11. While popular opinion holds that snow flakes can be warded off with a good umbrella, children's play equipment and public parks are extremely vulnerable and should be immediately and indefinitely closed off.
With the help of this accumulation of knowledge, Leora and I have begun to hit our stride.

We took another run at visiting the High Line Park. Since it snowed today, I'm sure it is now closed again, but that is someone else's problem (#s 11 and 3)
The High Line (#s 1&2)
It really was very nice. It's winter so there wasn't a lot in bloom, but it was nice not to have to worry about #4 for a while. Also, quite a bit quieter up there.
Some of you think I'm exaggerating with my 11 rules up there. I give you this:
#6
It's not the best photo. I agree. I looked inside, though, and I could't see coffee anywhere. There was beer though. And fan belts.

We visited the Museum of Modern Art later in the afternoon. Mostly they allowed photography, so naturally, that took all the fun out of taking photos. You can visit some of the galleries online via the Google Art Project, though none of my favourites are there :(

Day 5 -- exploring Brooklyn

Being a pedestrian in Brooklyn is way nicer than in Manhattan. The crowds are way smaller and the lights don't conspire to stop you at every single intersection. You still have to be careful. With reduced congestion cars can actually approach--even occasionally exceed--the speed limit (which there are no signs for, BTW).
Prospect Park is about 3km from where we are staying in Brooklyn. It is younger and more natural feeling than Central Park. Wendy would like it much better. At 5/8 the size of Central Park, it is still plenty big.
Looks fun, but #11
Brooklyn Botanical Garden is tucked into one corner of Prospect park. It was cold today and made for lovely respite from the cold. I hauled my camera around all day, but forgot to put the memory card back in. Had to take pictures with my iPhone (exception to rule #3) I might not even have bothered, but these are the photos Wendy is most likely to appreciate.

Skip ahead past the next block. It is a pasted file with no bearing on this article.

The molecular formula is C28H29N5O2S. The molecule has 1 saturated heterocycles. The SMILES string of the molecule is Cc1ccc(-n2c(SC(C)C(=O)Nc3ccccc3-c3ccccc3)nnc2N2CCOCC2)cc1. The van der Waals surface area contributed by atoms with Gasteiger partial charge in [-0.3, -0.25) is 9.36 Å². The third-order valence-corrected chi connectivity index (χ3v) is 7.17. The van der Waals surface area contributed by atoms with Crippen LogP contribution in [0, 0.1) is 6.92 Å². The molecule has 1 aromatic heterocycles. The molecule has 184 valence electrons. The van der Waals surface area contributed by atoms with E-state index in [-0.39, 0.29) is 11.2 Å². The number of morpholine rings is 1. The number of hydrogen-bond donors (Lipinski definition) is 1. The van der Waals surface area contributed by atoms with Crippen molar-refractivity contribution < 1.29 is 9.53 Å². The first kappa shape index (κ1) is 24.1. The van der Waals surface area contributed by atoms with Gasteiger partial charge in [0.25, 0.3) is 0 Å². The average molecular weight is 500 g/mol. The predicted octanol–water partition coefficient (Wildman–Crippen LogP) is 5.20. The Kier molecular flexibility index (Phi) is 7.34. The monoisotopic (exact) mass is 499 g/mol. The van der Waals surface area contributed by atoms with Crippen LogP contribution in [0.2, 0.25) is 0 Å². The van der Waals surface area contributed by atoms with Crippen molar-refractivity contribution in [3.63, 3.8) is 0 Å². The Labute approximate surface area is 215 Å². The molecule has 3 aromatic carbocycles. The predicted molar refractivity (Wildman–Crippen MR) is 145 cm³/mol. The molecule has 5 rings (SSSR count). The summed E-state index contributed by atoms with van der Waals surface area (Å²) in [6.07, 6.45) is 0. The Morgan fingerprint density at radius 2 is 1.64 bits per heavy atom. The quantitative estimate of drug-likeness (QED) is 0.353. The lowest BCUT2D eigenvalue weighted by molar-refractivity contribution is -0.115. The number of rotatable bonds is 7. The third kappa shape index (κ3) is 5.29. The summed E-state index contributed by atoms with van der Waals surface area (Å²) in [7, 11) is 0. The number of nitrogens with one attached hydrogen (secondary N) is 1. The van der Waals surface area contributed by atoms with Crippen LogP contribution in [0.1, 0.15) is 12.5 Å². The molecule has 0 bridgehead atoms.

Tropical
There was a whole room of Bonsai
Desert Biome
Afterwards we found an amazing doughnut place and awesome pizza. Pretty much heaven.

In the evening we saw Hedwig and the Angry Inch. Wow. Powerful, emotional, freaky and fun. That's my review.

It was transformative day. Between the food and music and people, I think Leora is beginning to realized why a place like NYC might be for someone like her.

Day 6 --in the zone

Valentine's Day is a pretty big thing here. Much bigger than in Canada. I think. Other than taking in 2 shows and having some crazy good pizza, Leora and I plan to lay low. She has a speech planned out for if we are asked how long we have been a couple (which has happened before). So far, today, it hasn't come to that.

Les Miserables was good, but not as good as it could/should have been. The female parts were weak compared to the men... who were only really good. The man who played Val Jean, though, was incredible. He made me cry inside 10 minutes and repeatedly, thereafter.

In the evening we went to Disgraced, a complicated Pulitzer winning play. If it were a bad joke, it might begin: An Arab, a Jew, an Afro-American and a White Girl walk into a bar... Only, it wasn't a bad joke, at all. It was a thorough look at identity and the racism seething below the surface of post 9/11 America. Started a little slow, but made up for it in the end.

Very late. Sleeeeeep...